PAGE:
Manchester Airport offers lifeline to local causes - here’s how to apply

A disabled swimming club, a food bank and a support group for new and expectant mums are among 16 organisations set to benefit

Watch more of our videos on Shots!
and live on Freeview channel 276
Visit Shots! now

A disabled swimming club in Tameside, a food bank in Chorlton and a support group for new and expectant mums in Stockport are among 16 organisations set to benefit from funding granted by Manchester Airport’s Community Trust Fund.

The Community Trust Fund was set up in 1997 to give the airport a way of giving back to the community.

Among those awarded funding was Quids In, a food club run by volunteers with locations across south Manchester, which allows participants to claim up to £15 worth of fresh food per week in exchange for a small membership fee. Quids In will use its £1,116 donation to pay for a new industrial refrigeration unit at its Brookfield location.

Maureen Ward, a volunteer at Quids In, said: “We have seen a big increase in demand for the club during the cost-of-living crisis and members rely on the food they get from us more than ever. Funding from Manchester Airport’s Community Trust Fund means that we will be able to keep helping families get the food they need.”

Tameside Disabled Swimming Club was given more than £330 to pay for swimming equipment to help with providing lessons. The club gives disabled people in Tameside an opportunity to get into swimming as a form of relaxation and exercise in a safe and friendly environment.

Club Secretary, David Columbine, said: “We provide swimming aids and toys for swimmers, but these eventually degrade and get worn out. This funding will allow us to purchase armbands for swimmers of all ages, swim collars to help support our members who need them, aquafix support aids and new toys for play in the pool environment and mesh bags to keep the equipment in.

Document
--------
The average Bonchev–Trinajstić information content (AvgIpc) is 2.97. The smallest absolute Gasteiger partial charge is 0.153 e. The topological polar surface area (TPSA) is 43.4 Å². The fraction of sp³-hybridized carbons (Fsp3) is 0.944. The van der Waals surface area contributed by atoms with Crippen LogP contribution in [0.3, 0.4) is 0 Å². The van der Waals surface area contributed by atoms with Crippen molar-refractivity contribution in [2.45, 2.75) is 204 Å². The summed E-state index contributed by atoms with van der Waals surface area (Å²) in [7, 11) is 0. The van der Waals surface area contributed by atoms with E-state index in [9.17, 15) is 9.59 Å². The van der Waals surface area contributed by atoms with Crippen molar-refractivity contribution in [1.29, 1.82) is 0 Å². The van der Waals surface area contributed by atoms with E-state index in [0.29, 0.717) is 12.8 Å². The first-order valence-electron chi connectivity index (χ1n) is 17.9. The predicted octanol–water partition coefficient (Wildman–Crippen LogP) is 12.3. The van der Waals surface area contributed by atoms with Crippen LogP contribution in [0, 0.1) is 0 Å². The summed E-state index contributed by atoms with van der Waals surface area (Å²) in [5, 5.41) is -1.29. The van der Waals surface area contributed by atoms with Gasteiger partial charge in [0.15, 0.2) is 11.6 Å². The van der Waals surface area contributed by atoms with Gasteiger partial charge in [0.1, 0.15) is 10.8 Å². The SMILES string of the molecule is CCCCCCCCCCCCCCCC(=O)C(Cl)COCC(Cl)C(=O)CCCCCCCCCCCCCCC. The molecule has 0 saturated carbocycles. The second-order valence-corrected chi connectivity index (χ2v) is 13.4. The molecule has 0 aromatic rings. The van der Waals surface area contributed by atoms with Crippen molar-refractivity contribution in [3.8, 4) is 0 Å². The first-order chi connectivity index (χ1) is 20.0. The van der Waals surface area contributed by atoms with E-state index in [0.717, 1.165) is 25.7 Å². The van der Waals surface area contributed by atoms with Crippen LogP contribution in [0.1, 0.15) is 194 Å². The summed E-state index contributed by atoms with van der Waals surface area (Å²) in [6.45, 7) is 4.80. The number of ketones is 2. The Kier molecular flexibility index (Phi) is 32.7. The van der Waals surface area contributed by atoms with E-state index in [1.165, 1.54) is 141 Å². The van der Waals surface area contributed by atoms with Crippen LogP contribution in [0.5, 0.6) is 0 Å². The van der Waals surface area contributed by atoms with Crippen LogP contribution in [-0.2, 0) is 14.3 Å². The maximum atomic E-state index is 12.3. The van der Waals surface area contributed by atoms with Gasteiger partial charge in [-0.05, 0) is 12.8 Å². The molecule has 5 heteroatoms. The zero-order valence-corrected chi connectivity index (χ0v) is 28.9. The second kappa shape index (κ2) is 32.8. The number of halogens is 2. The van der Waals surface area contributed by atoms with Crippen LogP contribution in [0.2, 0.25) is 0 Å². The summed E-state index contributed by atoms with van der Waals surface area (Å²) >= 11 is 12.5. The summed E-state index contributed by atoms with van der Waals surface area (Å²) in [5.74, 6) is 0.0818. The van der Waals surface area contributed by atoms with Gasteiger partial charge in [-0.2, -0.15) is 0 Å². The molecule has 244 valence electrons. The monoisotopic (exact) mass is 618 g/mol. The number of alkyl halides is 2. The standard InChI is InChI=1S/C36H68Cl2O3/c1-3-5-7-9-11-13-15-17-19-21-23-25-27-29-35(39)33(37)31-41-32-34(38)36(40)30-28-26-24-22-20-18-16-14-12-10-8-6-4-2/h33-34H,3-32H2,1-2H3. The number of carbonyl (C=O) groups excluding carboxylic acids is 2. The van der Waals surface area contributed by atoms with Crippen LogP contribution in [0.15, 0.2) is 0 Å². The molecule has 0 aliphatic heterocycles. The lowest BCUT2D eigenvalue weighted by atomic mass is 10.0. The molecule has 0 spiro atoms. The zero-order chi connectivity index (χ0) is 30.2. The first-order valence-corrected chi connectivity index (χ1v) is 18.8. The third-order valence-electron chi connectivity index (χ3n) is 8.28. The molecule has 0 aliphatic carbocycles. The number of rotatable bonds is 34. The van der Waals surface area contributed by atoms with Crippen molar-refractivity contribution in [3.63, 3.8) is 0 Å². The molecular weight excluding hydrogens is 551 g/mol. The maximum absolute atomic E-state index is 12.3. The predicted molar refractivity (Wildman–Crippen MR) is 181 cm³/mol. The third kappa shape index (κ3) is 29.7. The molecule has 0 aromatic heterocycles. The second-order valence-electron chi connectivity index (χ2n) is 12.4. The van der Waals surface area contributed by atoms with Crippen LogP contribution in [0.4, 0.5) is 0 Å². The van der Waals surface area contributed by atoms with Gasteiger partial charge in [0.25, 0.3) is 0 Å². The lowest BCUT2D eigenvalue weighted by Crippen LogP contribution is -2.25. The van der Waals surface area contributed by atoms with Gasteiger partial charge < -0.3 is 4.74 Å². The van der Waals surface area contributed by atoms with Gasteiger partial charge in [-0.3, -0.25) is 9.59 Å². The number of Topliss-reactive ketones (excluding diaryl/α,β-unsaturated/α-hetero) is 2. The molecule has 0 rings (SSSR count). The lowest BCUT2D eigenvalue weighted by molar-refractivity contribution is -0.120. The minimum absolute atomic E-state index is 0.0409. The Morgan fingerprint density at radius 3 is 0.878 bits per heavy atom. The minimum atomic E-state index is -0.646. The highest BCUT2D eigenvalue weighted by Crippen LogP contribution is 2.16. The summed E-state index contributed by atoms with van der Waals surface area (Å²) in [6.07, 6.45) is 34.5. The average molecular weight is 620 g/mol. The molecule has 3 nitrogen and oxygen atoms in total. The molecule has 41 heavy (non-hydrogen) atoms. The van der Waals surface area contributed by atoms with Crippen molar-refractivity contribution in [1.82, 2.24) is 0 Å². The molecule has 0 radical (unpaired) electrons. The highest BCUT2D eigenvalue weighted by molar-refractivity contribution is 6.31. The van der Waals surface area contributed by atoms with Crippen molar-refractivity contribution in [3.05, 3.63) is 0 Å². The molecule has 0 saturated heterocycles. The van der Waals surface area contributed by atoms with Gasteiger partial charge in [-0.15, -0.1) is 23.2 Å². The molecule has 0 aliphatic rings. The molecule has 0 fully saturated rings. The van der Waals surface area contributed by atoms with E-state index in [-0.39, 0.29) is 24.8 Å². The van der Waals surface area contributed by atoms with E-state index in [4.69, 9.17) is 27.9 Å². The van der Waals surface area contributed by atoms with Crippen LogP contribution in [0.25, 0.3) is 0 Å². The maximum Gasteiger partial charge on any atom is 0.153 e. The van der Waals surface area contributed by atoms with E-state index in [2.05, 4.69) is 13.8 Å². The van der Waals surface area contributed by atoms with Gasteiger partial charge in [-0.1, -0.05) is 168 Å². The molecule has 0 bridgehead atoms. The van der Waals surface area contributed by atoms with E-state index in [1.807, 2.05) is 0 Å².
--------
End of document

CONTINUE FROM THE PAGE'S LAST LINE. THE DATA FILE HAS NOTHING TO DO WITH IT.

“These new aids and toys will not only assist our members but will also make their experience in the pool more enjoyable.”

More than £22,700 of funding was agreed at the Trust Fund’s latest quarterly meeting earlier this month, taking the total amount granted in 2023 past the £80,000 mark.

Manchester Airport has helped good causes Manchester Airport has helped good causes
Manchester Airport has helped good causes

Coffee, Chill & Spill, in Stockport, was given £1,000 towards toys and equipment for use in its sessions. The charity supports mothers in the pre- and post-natal period who may be experiencing stress, anxiety, depression, loneliness, or just feel that they need more support.

Gillian Simpson-Lomas, a volunteer with the group, said: “We are very appreciative of this support. We run weekly sessions which offer a warm, supportive environment where mums can be honest and open, without judgment. These sessions help to provide and promote positive connections and help mums to build a supportive peer community.”

The full list of organisations to be awarded a grant at this month’s meeting, and what they will be using the money for, can be found below.

Robert Pattison, Head of Community Engagement at Manchester Airport, said: “We are thrilled to be able to support such a diverse range of applicants with their projects this summer.

“There is so much fantastic work being done by hard-working volunteers and not-for-profit groups in the communities surrounding the airport and we will continue to support as many of them as we can through the Community Trust Fund.”

Manchester Airport pays £100,000 per year into the fund, with additional funding provided by other partners including airlines. Groups from the city of Manchester, Tameside, Trafford, Stockport, Cheshire East and Cheshire West are able to bid for up to £3,000 for initiatives with a clear and lasting community benefit.

Details on how to apply for a Community Trust Fund grant, and the full criteria, can be found here